Fragmentation, Low Volumes Vex Europe’s Sell Side

Terry Flanagan

European broker-dealers face a continuing difficult business environment, marked by the core challenge of effectively sourcing liquidity across multiple trading venues and amid tepid volume.

The redrawn landscape is partly a function of regulatory change, specifically Markets in Financial Instruments Directive (MiFID), the sweeping 2007 ruleset that aimed to open up the business of routing and executing trades to competition. That resulted in a proliferation of new trading venues, which have seen order flow dry up over the past few years, quite possibly to levels that can’t sustain all players for the long term.

“The cost of implementing a proactive strategy to exploit fully the fragmented liquidity landscape would have been onerous enough without the added pressures of dwindling trading volumes and commission rates, and the destabilising market uncertainty, David Morgan, marketing director of trading and client connectivity for SunGard’s capital markets business, wrote in a report. “The steadily increasing fragmentation of liquidity across both lit and dark trading venues has increased both the complexity and cost of every broker’s business, and continues to force hard decisions in the drive to maintain access to significant venues on behalf of clients.”

Just a shade more than half of the value traded in the benchmark FTSE 100 index is executed on the London Stock Exchange; the rest goes to multilateral trading facilities (MTFs), according to Morgan. Other major European exchanges typically have national market shares of 60% to 65% of the value of listed stocks traded.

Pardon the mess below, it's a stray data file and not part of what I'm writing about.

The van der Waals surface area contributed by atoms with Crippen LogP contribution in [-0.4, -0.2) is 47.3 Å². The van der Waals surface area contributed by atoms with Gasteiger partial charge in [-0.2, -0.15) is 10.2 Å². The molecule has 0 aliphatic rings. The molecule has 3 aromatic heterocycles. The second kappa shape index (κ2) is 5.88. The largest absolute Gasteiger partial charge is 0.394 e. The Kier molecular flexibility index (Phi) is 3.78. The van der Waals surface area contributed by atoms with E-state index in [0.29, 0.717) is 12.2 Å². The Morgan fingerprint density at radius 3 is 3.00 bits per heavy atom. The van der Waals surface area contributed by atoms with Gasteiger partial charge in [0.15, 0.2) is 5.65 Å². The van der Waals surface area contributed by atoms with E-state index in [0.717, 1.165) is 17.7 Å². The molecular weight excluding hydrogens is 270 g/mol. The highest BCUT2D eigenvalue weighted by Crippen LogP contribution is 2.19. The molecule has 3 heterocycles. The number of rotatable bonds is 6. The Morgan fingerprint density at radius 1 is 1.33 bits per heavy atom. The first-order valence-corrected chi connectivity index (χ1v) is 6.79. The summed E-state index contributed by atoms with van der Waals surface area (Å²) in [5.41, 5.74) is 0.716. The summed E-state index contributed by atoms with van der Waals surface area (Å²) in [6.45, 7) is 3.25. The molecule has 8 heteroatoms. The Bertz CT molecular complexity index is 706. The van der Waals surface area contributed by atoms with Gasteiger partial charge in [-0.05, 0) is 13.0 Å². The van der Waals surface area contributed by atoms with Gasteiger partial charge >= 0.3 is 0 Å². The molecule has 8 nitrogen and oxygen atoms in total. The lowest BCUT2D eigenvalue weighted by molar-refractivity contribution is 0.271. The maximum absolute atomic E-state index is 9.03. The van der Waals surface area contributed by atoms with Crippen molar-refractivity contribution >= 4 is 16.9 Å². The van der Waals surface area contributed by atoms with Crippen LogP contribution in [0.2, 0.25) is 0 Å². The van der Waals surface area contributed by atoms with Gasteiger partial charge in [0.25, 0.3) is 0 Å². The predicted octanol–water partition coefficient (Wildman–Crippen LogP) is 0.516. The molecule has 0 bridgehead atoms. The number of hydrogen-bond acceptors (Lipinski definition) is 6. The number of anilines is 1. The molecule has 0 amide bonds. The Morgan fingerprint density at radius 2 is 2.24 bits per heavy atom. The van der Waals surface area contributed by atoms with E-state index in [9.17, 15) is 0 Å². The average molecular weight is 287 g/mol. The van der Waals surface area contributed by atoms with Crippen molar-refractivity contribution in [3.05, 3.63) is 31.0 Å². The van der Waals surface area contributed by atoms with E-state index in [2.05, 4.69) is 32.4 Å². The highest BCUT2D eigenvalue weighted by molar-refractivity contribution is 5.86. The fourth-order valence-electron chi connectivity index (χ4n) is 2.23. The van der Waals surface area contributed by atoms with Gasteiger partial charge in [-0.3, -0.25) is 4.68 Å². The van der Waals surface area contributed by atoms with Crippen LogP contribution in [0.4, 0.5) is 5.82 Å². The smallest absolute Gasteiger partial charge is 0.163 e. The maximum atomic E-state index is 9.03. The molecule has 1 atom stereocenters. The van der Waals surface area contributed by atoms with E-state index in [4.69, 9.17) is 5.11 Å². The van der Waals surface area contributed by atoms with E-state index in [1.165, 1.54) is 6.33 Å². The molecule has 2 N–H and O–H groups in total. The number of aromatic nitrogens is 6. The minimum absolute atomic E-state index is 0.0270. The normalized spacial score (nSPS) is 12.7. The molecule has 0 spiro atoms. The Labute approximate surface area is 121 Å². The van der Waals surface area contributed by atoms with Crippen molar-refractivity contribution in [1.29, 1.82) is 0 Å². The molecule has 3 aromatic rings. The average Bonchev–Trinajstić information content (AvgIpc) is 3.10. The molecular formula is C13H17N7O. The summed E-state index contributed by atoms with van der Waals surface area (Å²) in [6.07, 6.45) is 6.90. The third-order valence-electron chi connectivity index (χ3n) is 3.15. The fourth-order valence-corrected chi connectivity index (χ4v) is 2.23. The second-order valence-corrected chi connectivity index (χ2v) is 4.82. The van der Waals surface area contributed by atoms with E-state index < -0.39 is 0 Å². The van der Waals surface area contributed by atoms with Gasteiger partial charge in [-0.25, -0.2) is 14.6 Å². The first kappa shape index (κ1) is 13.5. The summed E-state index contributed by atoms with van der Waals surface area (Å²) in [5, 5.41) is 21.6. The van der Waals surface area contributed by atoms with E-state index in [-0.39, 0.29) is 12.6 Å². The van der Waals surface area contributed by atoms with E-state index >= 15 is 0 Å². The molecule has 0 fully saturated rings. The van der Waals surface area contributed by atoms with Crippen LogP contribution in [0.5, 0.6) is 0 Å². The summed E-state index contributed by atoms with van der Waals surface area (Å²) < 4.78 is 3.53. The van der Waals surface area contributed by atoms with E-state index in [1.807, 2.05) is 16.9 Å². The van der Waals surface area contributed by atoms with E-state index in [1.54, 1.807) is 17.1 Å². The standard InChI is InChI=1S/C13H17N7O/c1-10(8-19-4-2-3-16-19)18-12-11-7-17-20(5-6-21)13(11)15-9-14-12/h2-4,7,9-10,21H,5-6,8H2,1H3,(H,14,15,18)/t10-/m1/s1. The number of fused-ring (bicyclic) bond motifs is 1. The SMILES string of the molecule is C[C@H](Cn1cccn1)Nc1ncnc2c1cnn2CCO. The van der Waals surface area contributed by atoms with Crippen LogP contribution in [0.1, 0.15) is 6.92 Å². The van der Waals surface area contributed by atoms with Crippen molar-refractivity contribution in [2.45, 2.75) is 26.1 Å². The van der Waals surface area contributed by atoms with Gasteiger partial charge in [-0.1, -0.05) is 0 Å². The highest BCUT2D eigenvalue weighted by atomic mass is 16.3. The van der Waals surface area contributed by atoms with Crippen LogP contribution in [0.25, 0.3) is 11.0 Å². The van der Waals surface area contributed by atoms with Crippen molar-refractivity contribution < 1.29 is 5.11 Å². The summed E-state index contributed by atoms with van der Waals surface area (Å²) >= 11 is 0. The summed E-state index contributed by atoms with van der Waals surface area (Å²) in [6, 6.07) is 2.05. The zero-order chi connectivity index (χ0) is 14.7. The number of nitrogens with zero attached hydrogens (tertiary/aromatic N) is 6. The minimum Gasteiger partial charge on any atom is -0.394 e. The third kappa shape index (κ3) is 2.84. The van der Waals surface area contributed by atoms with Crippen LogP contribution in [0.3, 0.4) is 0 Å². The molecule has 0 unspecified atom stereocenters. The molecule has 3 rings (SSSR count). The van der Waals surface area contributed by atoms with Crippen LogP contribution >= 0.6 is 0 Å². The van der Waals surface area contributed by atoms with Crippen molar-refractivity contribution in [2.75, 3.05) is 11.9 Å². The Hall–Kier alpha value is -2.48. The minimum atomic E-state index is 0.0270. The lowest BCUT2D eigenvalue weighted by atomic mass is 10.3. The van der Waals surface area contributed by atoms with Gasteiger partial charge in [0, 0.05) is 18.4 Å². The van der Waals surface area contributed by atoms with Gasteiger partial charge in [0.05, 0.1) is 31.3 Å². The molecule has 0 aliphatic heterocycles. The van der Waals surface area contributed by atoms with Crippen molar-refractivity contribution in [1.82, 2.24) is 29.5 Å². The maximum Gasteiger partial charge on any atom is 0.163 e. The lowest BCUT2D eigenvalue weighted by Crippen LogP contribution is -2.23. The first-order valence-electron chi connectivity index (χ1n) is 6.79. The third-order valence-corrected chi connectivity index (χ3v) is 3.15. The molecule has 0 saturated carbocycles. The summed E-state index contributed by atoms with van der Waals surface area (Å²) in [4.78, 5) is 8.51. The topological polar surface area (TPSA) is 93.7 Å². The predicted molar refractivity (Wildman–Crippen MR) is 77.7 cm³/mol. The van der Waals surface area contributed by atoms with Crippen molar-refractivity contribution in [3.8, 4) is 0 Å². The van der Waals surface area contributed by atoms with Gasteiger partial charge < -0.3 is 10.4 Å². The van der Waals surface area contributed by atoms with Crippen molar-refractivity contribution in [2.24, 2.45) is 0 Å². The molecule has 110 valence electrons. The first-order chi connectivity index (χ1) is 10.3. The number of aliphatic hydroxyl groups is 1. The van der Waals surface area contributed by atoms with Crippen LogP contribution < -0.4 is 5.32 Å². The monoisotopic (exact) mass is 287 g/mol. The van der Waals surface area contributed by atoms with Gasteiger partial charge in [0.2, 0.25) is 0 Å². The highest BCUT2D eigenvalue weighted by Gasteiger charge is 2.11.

The fragmentation and soft revenue trends afford relative advantages to the largest brokers. All “Smaller and specialist brokers have serious strategic decisions to make as they consider how to get more fully involved in the fragmented pan-European equity market,” Morgan wrote. “To follow the path of the larger brokers with a comprehensive multi-venue trading strategy could prove financially ruinous, given the extensive investments that need to be made.”

To be competitive, brokers need offering such as access to major MTFs and dark pools, low-latency connectivity to venues, links to clearing providers, smart order routing, and transaction cost analysis. Some or all can be prohibitively expensive.

In Morgan’s view, one operating model that cuts costs and makes for a more sustainable broker business is software as a service (SaaS), where the broker connects to a global trading network stored in the cloud which caters for all aspects of the trading process. The broker retains control of its business relationships, as well as other potential differentiators such as research, strategy and  and client service.

“Outsourcing technology and the associated direct management tasks allows for greater focus on core business activities,” Morgan said.

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